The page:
As illustrated schematically in FIG. 11, the control circuit C comprises a main power supply 140, an oscillator 142, a time delay 144 and a trigger circuit 146 connected between the positive supply line 150 and negative supply line 152 from the main power supply 140. The control circuit further includes a relay 161, the coil of which is connected through line 163 to the trigger circuit 146 and line to the positive supply line 150. The coil 160 of the relay is normally de-energized whereby the contact arms 162 are in the full line position and current is supplied to the coil 112 of the electromagnet 110 through lines 171 and 173 from the power supply 140. Under these conditions the tray T is connected with the actuating mechanism A and caps discharge from the tray to the collecting chambers.
An LC bridge circuit generally designated by the numeral 154 is connected by the line 156 to one side of the oscillator 142. As illustrated, the sensors M and N are capacitors in one leg of the LC bridge circuit, another leg of the bridge circuit consisting of the zero capacitance adjustment means. By this arrangement, as the bridge becomes unbalanced due to a change in capacitance of the sensors, a portion of the bridge output is rectified and fed to the electronic trigger circuit 146 through the time delay 144. The electronic trigger circuit receives the proportional input signal from the bridge circuit and converts it to a high level on-off control current operable to energize the coil 160 of relay 161 whereby the contact arms 162 are actuated to the dotted line position to cut off current to the coil 112 from the power supply through the lines 167 and 169. Thus, the tray T is disconnected from the actuating mechanism A to discontinue discharge of caps from the tray to the inner collecting chamber C The control circuit C further includes a pair of signal lamps 170 and 172 connected across the alternating voltage supply lines 166 and 168, the lamp 172 indicating when the tray T is connected to the actuating mechanism A (normal operation) and the lamp 170 indicating when the tray T is deactivated and therefore indicating an overload in the system. The time delay 144 delays transmis sion of the signal to the relay for a predetermined time lag so that if the LC bridge balances within the time lag, the signal is cancelled. In other words, the time delay 144 serves an integrating function whereby a predetermined length of time for voltage build up in the oscillator to the threshold level of the trigger circuit 146 is required to actuate the trigger circuit and if the bridge balances before that predetermined length of time, the voltage decays. By this arrangement, the control circuit does not shut off operation of the tray T by a single cap approaching one of the sensors, but requires an accumulation greater than a predetermined load of caps in one of the collecting chambers.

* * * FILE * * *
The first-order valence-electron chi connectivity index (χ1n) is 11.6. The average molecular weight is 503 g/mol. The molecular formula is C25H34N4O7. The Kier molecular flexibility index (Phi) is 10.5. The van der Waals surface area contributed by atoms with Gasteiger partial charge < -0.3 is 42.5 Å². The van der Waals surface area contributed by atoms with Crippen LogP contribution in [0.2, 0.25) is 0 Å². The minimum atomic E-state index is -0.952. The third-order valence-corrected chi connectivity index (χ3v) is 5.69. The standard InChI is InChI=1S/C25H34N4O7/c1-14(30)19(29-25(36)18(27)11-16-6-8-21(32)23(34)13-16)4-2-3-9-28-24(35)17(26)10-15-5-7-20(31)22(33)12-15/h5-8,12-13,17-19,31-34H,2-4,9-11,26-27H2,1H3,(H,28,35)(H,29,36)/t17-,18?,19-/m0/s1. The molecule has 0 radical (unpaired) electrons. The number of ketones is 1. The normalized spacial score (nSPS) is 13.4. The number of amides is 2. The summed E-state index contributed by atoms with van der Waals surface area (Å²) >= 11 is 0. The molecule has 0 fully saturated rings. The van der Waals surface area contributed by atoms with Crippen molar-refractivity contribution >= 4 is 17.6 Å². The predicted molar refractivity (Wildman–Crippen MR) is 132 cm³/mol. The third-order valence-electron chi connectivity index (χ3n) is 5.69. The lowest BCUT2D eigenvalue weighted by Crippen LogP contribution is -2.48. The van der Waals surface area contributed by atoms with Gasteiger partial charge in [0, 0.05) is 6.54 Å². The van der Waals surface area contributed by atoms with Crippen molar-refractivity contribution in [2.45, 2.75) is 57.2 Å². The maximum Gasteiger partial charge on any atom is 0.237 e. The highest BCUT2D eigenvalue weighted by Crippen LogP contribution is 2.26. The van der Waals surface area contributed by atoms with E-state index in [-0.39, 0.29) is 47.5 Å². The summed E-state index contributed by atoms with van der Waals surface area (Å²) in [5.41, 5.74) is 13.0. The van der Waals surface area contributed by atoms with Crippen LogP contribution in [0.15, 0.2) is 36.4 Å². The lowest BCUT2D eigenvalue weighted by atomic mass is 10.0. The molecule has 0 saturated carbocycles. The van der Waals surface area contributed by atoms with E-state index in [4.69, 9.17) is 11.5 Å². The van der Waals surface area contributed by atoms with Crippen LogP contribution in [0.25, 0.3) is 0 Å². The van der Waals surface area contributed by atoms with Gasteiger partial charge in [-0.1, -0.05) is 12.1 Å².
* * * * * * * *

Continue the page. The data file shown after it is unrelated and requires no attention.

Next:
The electric control circuitry may be a commercial product such as the Level-Tek system made and sold by Robertshaw Controls Company. However, the specific arrangement and form of the sensors are novel and a part of the present invention.
Recapping now briefly the operation of the apparatus, assume that the machine is empty. The main switch is closed to effect vibration of the bowl assembly B through the electromagnet and leaf spring actuating mechanism. Further, since the collecting chambers C and C are empty, the tray T is vibrated by reason of the coil 112 of electromagnet 110 being energized. Caps deposited in a random fashion in the hopper bin 20 accumulate in the tray T and due to the vibration thereof spill over the peripheral edge thereof and accumulate in the inner collecting chamber C These caps then move to the outer periphery of the inner chamber C and pass on to the ramps R through the discharge openings 0 As described above, those caps which are face up slide down the ramp R on to the base of the outer collecting chamber C and those caps which are open side down pass through the selector cutouts S and are flipped over so that they are also deposited in the outer collecting chamber open side up. In the outer collecting chamber, the caps move to the outer periphery and in a counterclockwise direction and finally move down the main discharge chute.
When during operation of the apparatus in this manner, either the outer or inner collecting chamber becomes sufficiently loaded as sensed by the inner sensing ring M or the sensing element N in the outer chamber C the capacitance in the sensors changes, unbalancing the LC bridge circuit and causing a portion of the oscillator output to be rectified and fed through the time delay 144 to the electronic trigger circuit. This signal is there converted into a high level control current energizing coil 160 of relay 161 which in turn de-energizes the coil 112 for the electromagnet 110 whereby the armature 114 is raised by leaf springs 116 and the mechanical connection between the tray T and the bowl assembly is interrupted.